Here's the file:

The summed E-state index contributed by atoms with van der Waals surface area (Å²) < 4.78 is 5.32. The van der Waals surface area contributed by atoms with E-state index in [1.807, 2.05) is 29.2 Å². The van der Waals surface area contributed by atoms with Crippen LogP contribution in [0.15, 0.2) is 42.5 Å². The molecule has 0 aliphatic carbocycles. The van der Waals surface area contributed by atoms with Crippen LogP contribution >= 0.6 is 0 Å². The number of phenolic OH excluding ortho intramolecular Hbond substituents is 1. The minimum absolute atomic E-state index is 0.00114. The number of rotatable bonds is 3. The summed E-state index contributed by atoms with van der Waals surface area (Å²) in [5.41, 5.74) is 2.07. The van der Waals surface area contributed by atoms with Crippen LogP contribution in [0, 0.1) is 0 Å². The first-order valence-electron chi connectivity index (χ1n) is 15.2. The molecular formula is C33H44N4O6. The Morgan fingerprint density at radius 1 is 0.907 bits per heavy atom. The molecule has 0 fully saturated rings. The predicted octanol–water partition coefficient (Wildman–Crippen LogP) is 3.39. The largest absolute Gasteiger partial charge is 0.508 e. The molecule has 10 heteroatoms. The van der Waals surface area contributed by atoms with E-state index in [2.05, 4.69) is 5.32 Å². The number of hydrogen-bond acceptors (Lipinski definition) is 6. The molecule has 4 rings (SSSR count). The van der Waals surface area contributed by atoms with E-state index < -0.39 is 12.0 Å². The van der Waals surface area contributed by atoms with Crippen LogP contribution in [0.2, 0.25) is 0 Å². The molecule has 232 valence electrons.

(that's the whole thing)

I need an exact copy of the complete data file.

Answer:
The summed E-state index contributed by atoms with van der Waals surface area (Å²) < 4.78 is 5.32. The van der Waals surface area contributed by atoms with E-state index in [1.807, 2.05) is 29.2 Å². The van der Waals surface area contributed by atoms with Crippen LogP contribution in [0.15, 0.2) is 42.5 Å². The molecule has 0 aliphatic carbocycles. The van der Waals surface area contributed by atoms with Crippen LogP contribution >= 0.6 is 0 Å². The number of phenolic OH excluding ortho intramolecular Hbond substituents is 1. The minimum absolute atomic E-state index is 0.00114. The number of rotatable bonds is 3. The summed E-state index contributed by atoms with van der Waals surface area (Å²) in [5.41, 5.74) is 2.07. The van der Waals surface area contributed by atoms with Crippen LogP contribution in [0, 0.1) is 0 Å². The first-order valence-electron chi connectivity index (χ1n) is 15.2. The molecular formula is C33H44N4O6. The Morgan fingerprint density at radius 1 is 0.907 bits per heavy atom. The molecule has 0 fully saturated rings. The predicted octanol–water partition coefficient (Wildman–Crippen LogP) is 3.39. The largest absolute Gasteiger partial charge is 0.508 e. The molecule has 10 heteroatoms. The van der Waals surface area contributed by atoms with E-state index in [2.05, 4.69) is 5.32 Å². The number of hydrogen-bond acceptors (Lipinski definition) is 6. The molecule has 4 rings (SSSR count). The van der Waals surface area contributed by atoms with E-state index < -0.39 is 12.0 Å². The van der Waals surface area contributed by atoms with Crippen LogP contribution in [0.2, 0.25) is 0 Å². The molecule has 232 valence electrons.